The recommended planting distance is 3 m between rows and 2.5 m between plants in the row. This will give the population density of 1,300 plants/ha. Coconut leaves or rice straw should be used as the organic much to be applied around the growing point to conserve moisture and reduce weed infestations. Planting should be conducted during the beginning of the rainy seasons to reduce the effect of transplanting stress.[1]

Field Maintenance


Both the organic and inorganic compound fertilizer is required for the optimum crop growth. The requirement depends on the crop growth stages. The inorganic compound fertilizer (NPK:15:15:15) at the rate of 0.5 t/ha should be given for the first three years. When the crops starts flowering, the compound fertilizer with higher K2O at the rate of about 1.0 t/ha should be given in year 4 onwards.  The organic fertilizer (such as chicken dung) requirement also depends on the crops maturity. The requirement is 4 t/ha for the first 3 years and increases to 7 t/ha from year 4 onwards.[1]

Weed Control

Weed problem can be minimized if the mulching is used especially during the early stages of crop growth. If necessary, the contact herbicides can be used. Manual weeding using grass cutter and inter-row cultivation can also be practiced.[1]

Water Management

For optimum crop growth, supplementary irrigation should be given during the dry months. Drip irrigation is recommended since it cheaper, easy to handle, optimize water use and don’t need high-powered irrigation pumps and engines.[1]

Pest and Disease Control

The common pest of Citrus that includes ‘Limau Kasturi’ is leaf miner (Phyllocnistis citrella). However the infestations are normally low and don’t need specific control measures. Canker and leaf greening can be very serious if not managed properly. The disease can be managed by pruning the infested plants.[1]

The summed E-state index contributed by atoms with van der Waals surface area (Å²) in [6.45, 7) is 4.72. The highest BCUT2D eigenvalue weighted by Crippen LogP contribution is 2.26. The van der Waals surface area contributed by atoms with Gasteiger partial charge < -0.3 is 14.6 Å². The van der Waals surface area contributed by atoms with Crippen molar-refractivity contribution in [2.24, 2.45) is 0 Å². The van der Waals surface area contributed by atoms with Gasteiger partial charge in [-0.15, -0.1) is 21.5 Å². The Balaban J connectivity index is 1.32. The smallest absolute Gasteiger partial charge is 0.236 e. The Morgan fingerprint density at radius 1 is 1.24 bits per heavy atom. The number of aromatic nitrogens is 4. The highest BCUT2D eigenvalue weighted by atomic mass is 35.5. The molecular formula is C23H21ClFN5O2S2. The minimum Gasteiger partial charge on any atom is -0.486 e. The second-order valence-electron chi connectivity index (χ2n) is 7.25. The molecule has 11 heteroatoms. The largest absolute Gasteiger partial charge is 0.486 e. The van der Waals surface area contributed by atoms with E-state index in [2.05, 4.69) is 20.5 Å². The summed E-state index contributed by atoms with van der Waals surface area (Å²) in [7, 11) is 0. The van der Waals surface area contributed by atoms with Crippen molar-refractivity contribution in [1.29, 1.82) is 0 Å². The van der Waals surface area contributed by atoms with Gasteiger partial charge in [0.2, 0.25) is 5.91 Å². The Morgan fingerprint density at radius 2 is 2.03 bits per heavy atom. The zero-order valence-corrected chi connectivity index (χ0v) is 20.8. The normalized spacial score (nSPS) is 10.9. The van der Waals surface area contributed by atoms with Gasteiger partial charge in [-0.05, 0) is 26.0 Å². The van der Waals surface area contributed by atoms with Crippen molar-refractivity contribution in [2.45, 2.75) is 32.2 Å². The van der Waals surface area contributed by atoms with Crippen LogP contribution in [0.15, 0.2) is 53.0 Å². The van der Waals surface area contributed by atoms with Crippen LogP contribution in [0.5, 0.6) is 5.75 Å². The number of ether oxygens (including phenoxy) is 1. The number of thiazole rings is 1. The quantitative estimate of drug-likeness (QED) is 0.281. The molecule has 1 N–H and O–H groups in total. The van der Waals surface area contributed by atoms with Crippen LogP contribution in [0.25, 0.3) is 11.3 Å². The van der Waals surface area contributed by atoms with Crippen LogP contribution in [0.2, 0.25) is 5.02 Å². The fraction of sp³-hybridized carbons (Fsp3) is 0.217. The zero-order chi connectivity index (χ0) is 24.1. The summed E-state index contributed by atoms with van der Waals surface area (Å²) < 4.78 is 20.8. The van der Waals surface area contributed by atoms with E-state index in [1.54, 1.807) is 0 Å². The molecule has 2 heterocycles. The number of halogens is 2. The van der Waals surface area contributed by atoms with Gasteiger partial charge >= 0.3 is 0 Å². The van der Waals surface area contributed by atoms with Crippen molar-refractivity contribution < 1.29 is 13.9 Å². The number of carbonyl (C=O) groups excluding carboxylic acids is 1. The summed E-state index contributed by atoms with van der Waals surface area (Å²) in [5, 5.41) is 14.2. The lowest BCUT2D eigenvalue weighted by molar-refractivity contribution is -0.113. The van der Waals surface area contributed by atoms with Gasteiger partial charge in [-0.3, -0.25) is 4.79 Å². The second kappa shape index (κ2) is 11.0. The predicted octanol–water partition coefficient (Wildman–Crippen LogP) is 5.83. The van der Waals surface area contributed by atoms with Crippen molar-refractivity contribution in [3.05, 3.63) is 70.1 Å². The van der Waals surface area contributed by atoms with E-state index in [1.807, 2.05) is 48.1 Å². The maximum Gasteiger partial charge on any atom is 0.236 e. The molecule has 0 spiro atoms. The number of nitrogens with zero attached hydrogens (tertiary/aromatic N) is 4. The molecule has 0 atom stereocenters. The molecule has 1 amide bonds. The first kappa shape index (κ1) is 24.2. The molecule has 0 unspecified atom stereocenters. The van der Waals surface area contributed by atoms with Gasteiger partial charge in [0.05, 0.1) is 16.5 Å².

‘Limau Kasturi’ starts to produce fruits at 12 months after planting. The plants produce fruits through out the year but the maximum yield is obtained during the months of Mac to September. The fruits can be harvested at 3 weeks interval. The average fresh fruit yield for ‘Limau Kasturi’ at 3rd year after field planting is 5 t/ha. The economic productive period for ‘Limau Kasturi’ is about 12 years from planting.[1]

The matured fruits are yellowish in colour

Postharvest Handling

The fruits collected should be properly handled by using plastic containers to avoid contamination and fruit injury. The fruits should be immediately transported to processing centre for cleaning, grading and storing.[1]

The harvested fruits for consumptions

Estimated Cost Of Production

The estimated annual cost of production for the fully grown crop (year 3 and above) is about RM10,200 per hectare. Based on the fresh yield of about 5.0 t/ha from the fully established crop, the production cost of fresh fruit is about RM2.00/kg. The production cost was estimated based on the cost of current inputs during writing of this article.[1]

Read More

  1. Medicinal Herbs and Plants and monographs


  1. Anon 2010: Panduan Penanaman Limau Kasturi.  Kuala Lumpur : Jabatan Pertanian Semenanjung Malaysia
  2. Anon. 2002: Compendium of Medicinal Plants Used in Malaysia (Vol. 2), Kuala Lumpur : HMRC-IMR
  3. Mat-Salleh K. and Latiff A. 2002: Tumbuhan Ubatan Malaysia. Kuala Lumpur : Universiti Kebangsaan Malaysia
  4. Burkil I. H. 2002: A Dictionary of the Economic Products of the Malay Peninsula.  Kuala Lumpur: Ministry of Agriculture Malaysia